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Alcohol Use and Abuse

Many people drink alcohol, but not everyone does so in moderation. Alcohol abuse occurs when a person's life is affected by drinking and the alcohol use is interfering with the ability to function normally. This abuse can lead to a dependence on alcohol and may cause a variety of medical problems. If someone is showing signs of abuse, ask your healthcare provider about ways to help.

What Is the Difference Between Alcohol Use and Abuse?

While 90 percent of people drink alcohol, most of these people use it in moderation. When healthcare providers recommend drinking alcohol in "moderation," they mean one drink a day for women and two drinks a day for men.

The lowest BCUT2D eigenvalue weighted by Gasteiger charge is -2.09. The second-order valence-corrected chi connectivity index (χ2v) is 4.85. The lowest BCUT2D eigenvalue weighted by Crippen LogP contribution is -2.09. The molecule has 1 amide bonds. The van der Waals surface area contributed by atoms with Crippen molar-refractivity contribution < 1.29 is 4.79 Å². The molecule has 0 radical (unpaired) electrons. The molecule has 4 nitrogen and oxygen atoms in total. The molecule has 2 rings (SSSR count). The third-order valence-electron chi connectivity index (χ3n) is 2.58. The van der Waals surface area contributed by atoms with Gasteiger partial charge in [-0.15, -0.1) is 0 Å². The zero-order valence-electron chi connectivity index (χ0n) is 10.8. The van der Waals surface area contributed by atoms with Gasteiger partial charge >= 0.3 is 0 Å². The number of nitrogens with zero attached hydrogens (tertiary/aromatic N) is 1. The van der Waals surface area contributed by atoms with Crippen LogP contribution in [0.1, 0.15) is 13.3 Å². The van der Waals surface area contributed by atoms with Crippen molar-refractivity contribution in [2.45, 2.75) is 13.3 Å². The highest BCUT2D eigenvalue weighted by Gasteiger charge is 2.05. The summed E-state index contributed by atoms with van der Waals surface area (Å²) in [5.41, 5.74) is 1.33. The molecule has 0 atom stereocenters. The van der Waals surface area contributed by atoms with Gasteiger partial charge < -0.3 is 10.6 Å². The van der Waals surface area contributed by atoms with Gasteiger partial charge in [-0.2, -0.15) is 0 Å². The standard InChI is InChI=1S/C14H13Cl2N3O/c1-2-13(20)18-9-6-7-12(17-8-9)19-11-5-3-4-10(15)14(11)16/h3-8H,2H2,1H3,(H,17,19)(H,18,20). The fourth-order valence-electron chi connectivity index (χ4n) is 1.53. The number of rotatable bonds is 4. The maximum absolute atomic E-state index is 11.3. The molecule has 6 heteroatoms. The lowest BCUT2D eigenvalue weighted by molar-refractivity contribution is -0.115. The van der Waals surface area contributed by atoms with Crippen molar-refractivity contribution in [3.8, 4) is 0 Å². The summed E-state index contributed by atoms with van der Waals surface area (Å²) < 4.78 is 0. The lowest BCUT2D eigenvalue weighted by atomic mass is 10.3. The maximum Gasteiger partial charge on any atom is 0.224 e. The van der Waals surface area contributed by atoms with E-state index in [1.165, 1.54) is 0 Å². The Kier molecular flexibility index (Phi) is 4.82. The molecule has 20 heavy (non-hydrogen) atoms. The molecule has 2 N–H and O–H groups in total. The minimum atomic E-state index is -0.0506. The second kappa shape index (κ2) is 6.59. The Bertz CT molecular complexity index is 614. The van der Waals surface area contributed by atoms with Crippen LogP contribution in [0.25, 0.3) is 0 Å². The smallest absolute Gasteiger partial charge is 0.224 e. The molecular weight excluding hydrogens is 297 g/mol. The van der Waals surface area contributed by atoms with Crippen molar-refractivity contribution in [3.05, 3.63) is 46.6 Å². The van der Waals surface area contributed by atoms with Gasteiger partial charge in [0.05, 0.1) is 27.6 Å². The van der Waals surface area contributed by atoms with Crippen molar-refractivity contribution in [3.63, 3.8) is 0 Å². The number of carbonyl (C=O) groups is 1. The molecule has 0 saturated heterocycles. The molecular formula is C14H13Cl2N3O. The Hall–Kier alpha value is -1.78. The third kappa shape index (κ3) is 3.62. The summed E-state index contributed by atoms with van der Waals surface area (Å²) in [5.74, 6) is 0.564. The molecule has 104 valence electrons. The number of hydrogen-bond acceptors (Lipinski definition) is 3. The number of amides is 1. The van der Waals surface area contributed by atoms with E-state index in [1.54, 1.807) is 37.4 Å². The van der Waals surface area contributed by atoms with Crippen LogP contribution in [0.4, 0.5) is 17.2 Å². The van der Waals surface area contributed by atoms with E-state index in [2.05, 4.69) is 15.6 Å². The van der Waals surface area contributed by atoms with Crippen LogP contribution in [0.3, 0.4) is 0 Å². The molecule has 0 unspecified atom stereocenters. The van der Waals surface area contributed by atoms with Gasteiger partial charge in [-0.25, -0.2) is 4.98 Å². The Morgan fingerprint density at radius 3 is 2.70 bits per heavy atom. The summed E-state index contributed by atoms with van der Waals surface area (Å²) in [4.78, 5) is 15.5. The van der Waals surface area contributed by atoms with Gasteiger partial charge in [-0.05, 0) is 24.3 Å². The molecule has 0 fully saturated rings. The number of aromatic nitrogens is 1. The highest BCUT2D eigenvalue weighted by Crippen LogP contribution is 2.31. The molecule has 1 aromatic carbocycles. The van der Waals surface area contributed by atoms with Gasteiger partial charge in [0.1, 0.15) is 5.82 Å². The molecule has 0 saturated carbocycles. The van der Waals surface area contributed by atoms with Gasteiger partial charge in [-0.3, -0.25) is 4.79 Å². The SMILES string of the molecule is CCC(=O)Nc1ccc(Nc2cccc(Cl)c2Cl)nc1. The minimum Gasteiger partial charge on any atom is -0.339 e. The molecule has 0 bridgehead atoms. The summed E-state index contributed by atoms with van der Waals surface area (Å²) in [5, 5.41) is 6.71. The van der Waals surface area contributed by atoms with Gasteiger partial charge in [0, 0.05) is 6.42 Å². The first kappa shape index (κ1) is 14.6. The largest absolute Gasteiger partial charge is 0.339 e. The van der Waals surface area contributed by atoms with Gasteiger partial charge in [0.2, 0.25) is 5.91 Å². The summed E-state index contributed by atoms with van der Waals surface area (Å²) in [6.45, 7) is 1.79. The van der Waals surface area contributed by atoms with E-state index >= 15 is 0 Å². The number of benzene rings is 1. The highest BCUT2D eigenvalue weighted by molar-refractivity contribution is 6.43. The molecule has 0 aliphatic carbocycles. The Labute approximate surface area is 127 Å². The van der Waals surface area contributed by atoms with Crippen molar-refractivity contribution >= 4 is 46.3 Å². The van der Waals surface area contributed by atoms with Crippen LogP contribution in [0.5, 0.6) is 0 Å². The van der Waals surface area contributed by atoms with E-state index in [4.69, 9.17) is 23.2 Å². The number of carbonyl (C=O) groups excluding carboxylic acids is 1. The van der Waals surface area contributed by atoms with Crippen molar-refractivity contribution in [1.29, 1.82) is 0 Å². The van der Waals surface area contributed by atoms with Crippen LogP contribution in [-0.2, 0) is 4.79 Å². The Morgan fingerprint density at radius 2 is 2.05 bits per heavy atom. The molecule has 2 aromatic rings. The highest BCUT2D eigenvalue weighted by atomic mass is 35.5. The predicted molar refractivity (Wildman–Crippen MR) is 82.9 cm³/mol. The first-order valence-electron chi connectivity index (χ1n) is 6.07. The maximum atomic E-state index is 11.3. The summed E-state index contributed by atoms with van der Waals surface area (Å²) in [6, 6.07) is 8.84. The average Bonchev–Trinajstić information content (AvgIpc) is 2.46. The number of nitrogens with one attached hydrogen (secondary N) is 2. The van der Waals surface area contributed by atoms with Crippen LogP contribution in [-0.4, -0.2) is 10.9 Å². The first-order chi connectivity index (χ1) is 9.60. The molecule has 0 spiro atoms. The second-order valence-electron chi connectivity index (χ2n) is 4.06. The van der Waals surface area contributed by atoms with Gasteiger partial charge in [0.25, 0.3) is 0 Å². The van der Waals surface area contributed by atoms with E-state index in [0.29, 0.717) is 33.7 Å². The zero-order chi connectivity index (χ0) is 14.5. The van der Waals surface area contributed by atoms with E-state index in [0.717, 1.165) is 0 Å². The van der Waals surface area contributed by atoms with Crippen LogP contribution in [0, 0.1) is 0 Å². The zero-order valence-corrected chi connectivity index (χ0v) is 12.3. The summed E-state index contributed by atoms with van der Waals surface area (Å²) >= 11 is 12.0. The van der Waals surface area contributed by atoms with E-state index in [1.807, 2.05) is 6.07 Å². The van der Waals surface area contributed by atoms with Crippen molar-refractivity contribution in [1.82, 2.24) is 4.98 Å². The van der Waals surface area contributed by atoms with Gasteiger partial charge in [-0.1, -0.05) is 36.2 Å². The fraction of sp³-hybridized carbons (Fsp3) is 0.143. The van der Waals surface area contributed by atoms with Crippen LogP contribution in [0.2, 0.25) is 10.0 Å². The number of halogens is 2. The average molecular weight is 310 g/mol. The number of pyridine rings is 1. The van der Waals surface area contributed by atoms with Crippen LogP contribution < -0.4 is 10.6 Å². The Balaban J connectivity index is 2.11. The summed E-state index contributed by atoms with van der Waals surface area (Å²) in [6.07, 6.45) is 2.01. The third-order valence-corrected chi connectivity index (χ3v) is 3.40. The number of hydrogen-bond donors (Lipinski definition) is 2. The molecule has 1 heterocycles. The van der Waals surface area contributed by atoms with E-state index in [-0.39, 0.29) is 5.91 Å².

As with a number of other drugs, alcohol can be abused. This type of abuse occurs when alcohol interferes with a person's ability to function normally and his or her daily life becomes impaired. This can also turn into a dependence on alcohol (known as alcoholism). When a person is dependent on alcohol, he or she has a similar impairment to someone who is abusing alcohol and may also display the following signs:
 
  • A strong desire to use alcohol
  • An inability to stop drinking once it has begun
  • An increased tolerance for alcohol
  • Physical signs of withdrawal from alcohol if it has been too long since the last drink.
     
Up to 10 percent of men and up to 5 percent of women develop persistent and pervasive alcohol-related problems (alcoholism). The typical person who abuses alcohol has a family and a job. The homeless alcoholic is more the exception than the rule. People who abuse alcohol can be young or old. In fact, it is quite common for people to overlook alcohol use and abuse in older people.
 
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